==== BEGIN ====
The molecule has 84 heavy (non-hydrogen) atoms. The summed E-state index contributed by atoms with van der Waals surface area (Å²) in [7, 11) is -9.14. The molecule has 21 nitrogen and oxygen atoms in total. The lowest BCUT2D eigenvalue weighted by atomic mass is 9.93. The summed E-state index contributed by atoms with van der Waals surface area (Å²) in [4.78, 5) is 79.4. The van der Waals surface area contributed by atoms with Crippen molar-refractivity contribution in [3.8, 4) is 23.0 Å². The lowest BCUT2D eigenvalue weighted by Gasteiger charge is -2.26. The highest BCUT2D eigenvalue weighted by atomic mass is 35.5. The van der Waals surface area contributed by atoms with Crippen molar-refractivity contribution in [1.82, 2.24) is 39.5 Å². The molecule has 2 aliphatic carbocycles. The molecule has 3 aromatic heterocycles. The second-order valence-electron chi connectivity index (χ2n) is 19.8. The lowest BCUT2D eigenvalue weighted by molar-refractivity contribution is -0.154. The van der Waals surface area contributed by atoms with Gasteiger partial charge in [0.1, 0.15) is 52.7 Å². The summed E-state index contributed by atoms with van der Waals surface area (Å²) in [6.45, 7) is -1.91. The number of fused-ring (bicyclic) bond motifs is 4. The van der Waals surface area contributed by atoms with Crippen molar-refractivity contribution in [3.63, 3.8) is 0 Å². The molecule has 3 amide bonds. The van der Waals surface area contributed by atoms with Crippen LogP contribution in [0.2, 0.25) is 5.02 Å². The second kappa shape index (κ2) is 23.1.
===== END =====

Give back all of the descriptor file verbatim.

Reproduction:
The molecule has 84 heavy (non-hydrogen) atoms. The summed E-state index contributed by atoms with van der Waals surface area (Å²) in [7, 11) is -9.14. The molecule has 21 nitrogen and oxygen atoms in total. The lowest BCUT2D eigenvalue weighted by atomic mass is 9.93. The summed E-state index contributed by atoms with van der Waals surface area (Å²) in [4.78, 5) is 79.4. The van der Waals surface area contributed by atoms with Crippen molar-refractivity contribution in [3.8, 4) is 23.0 Å². The lowest BCUT2D eigenvalue weighted by Gasteiger charge is -2.26. The highest BCUT2D eigenvalue weighted by atomic mass is 35.5. The van der Waals surface area contributed by atoms with Crippen molar-refractivity contribution in [1.82, 2.24) is 39.5 Å². The molecule has 2 aliphatic carbocycles. The molecule has 3 aromatic heterocycles. The second-order valence-electron chi connectivity index (χ2n) is 19.8. The lowest BCUT2D eigenvalue weighted by molar-refractivity contribution is -0.154. The van der Waals surface area contributed by atoms with Gasteiger partial charge in [0.1, 0.15) is 52.7 Å². The summed E-state index contributed by atoms with van der Waals surface area (Å²) in [6.45, 7) is -1.91. The number of fused-ring (bicyclic) bond motifs is 4. The van der Waals surface area contributed by atoms with Crippen molar-refractivity contribution in [3.63, 3.8) is 0 Å². The molecule has 3 amide bonds. The van der Waals surface area contributed by atoms with Crippen LogP contribution in [0.2, 0.25) is 5.02 Å². The second kappa shape index (κ2) is 23.1.